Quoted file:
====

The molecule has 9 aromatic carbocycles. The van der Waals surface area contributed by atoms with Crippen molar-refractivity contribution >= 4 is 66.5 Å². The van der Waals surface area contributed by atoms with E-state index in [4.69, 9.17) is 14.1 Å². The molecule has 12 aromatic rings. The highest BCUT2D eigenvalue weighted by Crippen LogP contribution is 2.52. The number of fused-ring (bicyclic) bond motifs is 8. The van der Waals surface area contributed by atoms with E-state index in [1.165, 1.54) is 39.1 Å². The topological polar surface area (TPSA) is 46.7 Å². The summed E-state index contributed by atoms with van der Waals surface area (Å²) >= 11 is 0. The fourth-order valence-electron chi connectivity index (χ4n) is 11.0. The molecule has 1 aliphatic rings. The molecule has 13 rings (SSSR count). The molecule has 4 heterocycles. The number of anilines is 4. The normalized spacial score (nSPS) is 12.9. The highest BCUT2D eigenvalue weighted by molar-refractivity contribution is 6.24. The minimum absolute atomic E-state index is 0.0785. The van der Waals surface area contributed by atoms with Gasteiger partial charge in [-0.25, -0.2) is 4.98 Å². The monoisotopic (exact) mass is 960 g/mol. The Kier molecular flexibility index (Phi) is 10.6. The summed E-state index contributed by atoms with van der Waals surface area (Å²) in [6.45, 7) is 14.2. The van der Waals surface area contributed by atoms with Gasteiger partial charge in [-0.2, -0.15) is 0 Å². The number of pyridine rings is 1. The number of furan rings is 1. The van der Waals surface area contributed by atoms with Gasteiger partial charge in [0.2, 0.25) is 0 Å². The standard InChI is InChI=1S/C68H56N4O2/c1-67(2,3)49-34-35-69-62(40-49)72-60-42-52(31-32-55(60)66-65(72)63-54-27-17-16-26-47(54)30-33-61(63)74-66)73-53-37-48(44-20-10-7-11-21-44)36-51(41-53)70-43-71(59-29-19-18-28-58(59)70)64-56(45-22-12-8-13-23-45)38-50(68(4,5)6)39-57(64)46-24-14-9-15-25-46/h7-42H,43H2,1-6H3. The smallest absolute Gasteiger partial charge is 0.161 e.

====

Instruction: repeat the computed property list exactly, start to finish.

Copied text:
The molecule has 9 aromatic carbocycles. The van der Waals surface area contributed by atoms with Crippen molar-refractivity contribution >= 4 is 66.5 Å². The van der Waals surface area contributed by atoms with E-state index in [4.69, 9.17) is 14.1 Å². The molecule has 12 aromatic rings. The highest BCUT2D eigenvalue weighted by Crippen LogP contribution is 2.52. The number of fused-ring (bicyclic) bond motifs is 8. The van der Waals surface area contributed by atoms with E-state index in [1.165, 1.54) is 39.1 Å². The topological polar surface area (TPSA) is 46.7 Å². The summed E-state index contributed by atoms with van der Waals surface area (Å²) >= 11 is 0. The fourth-order valence-electron chi connectivity index (χ4n) is 11.0. The molecule has 1 aliphatic rings. The molecule has 13 rings (SSSR count). The molecule has 4 heterocycles. The number of anilines is 4. The normalized spacial score (nSPS) is 12.9. The highest BCUT2D eigenvalue weighted by molar-refractivity contribution is 6.24. The minimum absolute atomic E-state index is 0.0785. The van der Waals surface area contributed by atoms with Gasteiger partial charge in [-0.25, -0.2) is 4.98 Å². The monoisotopic (exact) mass is 960 g/mol. The Kier molecular flexibility index (Phi) is 10.6. The summed E-state index contributed by atoms with van der Waals surface area (Å²) in [6.45, 7) is 14.2. The van der Waals surface area contributed by atoms with Gasteiger partial charge in [-0.2, -0.15) is 0 Å². The number of pyridine rings is 1. The number of furan rings is 1. The van der Waals surface area contributed by atoms with Gasteiger partial charge in [0.2, 0.25) is 0 Å². The standard InChI is InChI=1S/C68H56N4O2/c1-67(2,3)49-34-35-69-62(40-49)72-60-42-52(31-32-55(60)66-65(72)63-54-27-17-16-26-47(54)30-33-61(63)74-66)73-53-37-48(44-20-10-7-11-21-44)36-51(41-53)70-43-71(59-29-19-18-28-58(59)70)64-56(45-22-12-8-13-23-45)38-50(68(4,5)6)39-57(64)46-24-14-9-15-25-46/h7-42H,43H2,1-6H3. The smallest absolute Gasteiger partial charge is 0.161 e.